DOACs, VKAs show similar efficacy, safety for VTE in octogenarians

Audrey Abella
01 Mar 2023
DOACs, VKAs show similar efficacy, safety for VTE in octogenarians

In an international multi-database cohort study, direct oral anticoagulants (DOACs) demonstrated comparable efficacy and safety with vitamin K antagonists (VKAs) for octogenarians with venous thromboembolism (VTE).

“[Our findings showed that] in octogenarians with VTE, DOACs were associated with a similar risk of recurrent VTE, [major bleeding, and death] compared with VKAs,” said the researchers.

The crude incidence rates (CIRs) in the DOAC vs the VKA arm were 1.6 vs 2.7/100 person-years [PY] for recurrent VTE, 8.8 vs 10.2/100 PY for major bleeding, and 17.8 vs 12.7/100 PY for all-cause mortality. The corresponding weighted hazard ratios for the respective outcomes were 0.80, 0.96, and 1.04. [Am J Med 2023;136:79-87.e7]

Using administrative healthcare databases from Quebec, Canada, and Germany, two population-based cohorts of octogenarians with incident VTE initiated on DOACs or VKAs were brought together. The overall cohort comprised 6,737 participants (62 percent from the Germany database) who were taking DOACs (n=3,778) or VKAs (n=2,959; warfarin or phenprocoumon). The most common DOAC used was rivaroxaban (60 percent), followed by apixaban (31 percent).

There were 80 events of recurrent VTE (CIR, 2.0/100 PY), 364 major bleedings (CIR, 9.3/100 PY), and 645 all-cause deaths (CIR, 15.9/100 PY) during follow up. The median duration of follow up was between 5.3 and 5.9 months depending on the database and the outcome.


Contrasts previous data?

Current guidelines suggest DOACs over VKAs as first-line treatment for VTE. [Chest 2016;149:315-352; Blood Adv 2020;4:4693-4738] However, guideline recommendations are not age-specific and are usually based on studies with limited generalizability.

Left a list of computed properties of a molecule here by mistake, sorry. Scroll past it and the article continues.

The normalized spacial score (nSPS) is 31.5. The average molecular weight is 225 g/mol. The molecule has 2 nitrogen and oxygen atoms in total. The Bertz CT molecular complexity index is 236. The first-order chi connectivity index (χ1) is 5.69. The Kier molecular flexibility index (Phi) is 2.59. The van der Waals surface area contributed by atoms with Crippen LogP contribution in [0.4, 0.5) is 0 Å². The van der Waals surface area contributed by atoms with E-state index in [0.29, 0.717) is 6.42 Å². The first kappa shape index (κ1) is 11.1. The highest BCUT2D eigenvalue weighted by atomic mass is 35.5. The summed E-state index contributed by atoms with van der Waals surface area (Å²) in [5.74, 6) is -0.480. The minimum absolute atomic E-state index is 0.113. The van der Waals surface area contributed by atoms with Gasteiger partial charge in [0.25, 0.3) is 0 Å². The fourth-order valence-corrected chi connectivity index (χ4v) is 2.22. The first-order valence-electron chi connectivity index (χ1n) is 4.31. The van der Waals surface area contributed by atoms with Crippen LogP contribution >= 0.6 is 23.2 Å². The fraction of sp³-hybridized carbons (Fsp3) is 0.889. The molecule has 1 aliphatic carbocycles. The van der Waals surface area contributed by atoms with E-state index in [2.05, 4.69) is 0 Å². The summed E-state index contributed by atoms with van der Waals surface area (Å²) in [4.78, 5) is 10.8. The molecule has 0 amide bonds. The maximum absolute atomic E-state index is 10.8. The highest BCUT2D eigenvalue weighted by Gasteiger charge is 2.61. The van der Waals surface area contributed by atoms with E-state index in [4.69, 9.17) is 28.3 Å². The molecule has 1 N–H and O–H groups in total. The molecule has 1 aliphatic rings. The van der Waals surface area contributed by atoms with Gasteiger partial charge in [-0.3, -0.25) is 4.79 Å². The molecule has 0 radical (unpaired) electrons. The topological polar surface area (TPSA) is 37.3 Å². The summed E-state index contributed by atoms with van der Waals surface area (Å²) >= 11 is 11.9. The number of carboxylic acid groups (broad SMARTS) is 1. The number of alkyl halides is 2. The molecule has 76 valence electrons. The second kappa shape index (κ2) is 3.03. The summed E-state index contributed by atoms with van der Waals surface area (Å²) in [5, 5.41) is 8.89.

“Indeed, only 10–17 percent of patients included in randomized controlled trials (RCTs) were ≥75 years,” said the researchers. Moreover, conditions that were excluded from these studies are highly prevalent in older adults (ie, severe renal disease, liver disease, concomitant use of drugs that have potential interactions with DOACs). [Circulation 2014;129:764-772; N Engl J Med 2012;366:1287-1297; N Engl J Med 2013;369:1406-1415; N Engl J Med 2013;369:799-808] This further compromises the external validity  of these studies, they added.

“[Also,] meta-analyses of these RCTs showed that compared with VKAs, DOACs were more efficacious in preventing recurrent VTE (rate ratio [RR], 0.56) and possibly safer as reflected in a numerically decreased risk of major and clinically relevant nonmajor bleeding (RR, 0.77),” the researchers pointed out.

Nonetheless, the contrasting results may have been driven by the differences in patient characteristics between previous data and the current study, the researchers. “[Moreover,] the relatively low number of recurrent VTE events in our study may have masked a moderate decrease in the risk with DOACs.”

It is also important to note that the reduction in bleeding risk in the meta-analyses was driven by apixaban. In the current analysis, rivaroxaban was the most common DOAC used, they added.

The findings substantiate those seen in an observational study showing comparable risks of major bleeding and death with DOAC and VKA use in individuals aged ≥75 years. [BMJ 2017;359:j4323] The current study expands on these by adding more evidence to support the use of DOACs for the treatment of VTE in a high-risk patient group, the researchers said.



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